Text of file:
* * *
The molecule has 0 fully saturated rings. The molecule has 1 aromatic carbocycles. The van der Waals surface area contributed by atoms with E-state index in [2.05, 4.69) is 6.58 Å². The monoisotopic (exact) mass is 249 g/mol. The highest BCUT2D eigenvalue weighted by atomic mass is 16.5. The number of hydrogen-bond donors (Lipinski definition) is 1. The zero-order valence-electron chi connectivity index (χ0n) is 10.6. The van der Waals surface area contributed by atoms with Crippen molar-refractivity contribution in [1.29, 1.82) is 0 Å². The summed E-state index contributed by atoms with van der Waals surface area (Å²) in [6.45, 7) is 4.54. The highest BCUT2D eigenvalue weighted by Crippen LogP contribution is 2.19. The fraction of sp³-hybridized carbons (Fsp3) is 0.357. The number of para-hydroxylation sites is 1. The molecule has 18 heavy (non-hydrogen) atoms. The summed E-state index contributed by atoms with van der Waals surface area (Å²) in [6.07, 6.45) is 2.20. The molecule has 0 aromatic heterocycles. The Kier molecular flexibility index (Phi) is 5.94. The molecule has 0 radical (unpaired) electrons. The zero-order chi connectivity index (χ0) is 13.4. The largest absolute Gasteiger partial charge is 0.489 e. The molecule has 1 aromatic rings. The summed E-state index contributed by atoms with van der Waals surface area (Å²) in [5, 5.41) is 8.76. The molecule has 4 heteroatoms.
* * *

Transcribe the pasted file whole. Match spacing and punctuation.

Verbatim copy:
The molecule has 0 fully saturated rings. The molecule has 1 aromatic carbocycles. The van der Waals surface area contributed by atoms with E-state index in [2.05, 4.69) is 6.58 Å². The monoisotopic (exact) mass is 249 g/mol. The highest BCUT2D eigenvalue weighted by atomic mass is 16.5. The number of hydrogen-bond donors (Lipinski definition) is 1. The zero-order valence-electron chi connectivity index (χ0n) is 10.6. The van der Waals surface area contributed by atoms with Crippen molar-refractivity contribution in [1.29, 1.82) is 0 Å². The summed E-state index contributed by atoms with van der Waals surface area (Å²) in [6.45, 7) is 4.54. The highest BCUT2D eigenvalue weighted by Crippen LogP contribution is 2.19. The fraction of sp³-hybridized carbons (Fsp3) is 0.357. The number of para-hydroxylation sites is 1. The molecule has 18 heavy (non-hydrogen) atoms. The summed E-state index contributed by atoms with van der Waals surface area (Å²) in [6.07, 6.45) is 2.20. The molecule has 0 aromatic heterocycles. The Kier molecular flexibility index (Phi) is 5.94. The molecule has 0 radical (unpaired) electrons. The zero-order chi connectivity index (χ0) is 13.4. The largest absolute Gasteiger partial charge is 0.489 e. The molecule has 1 aromatic rings. The summed E-state index contributed by atoms with van der Waals surface area (Å²) in [5, 5.41) is 8.76. The molecule has 4 heteroatoms.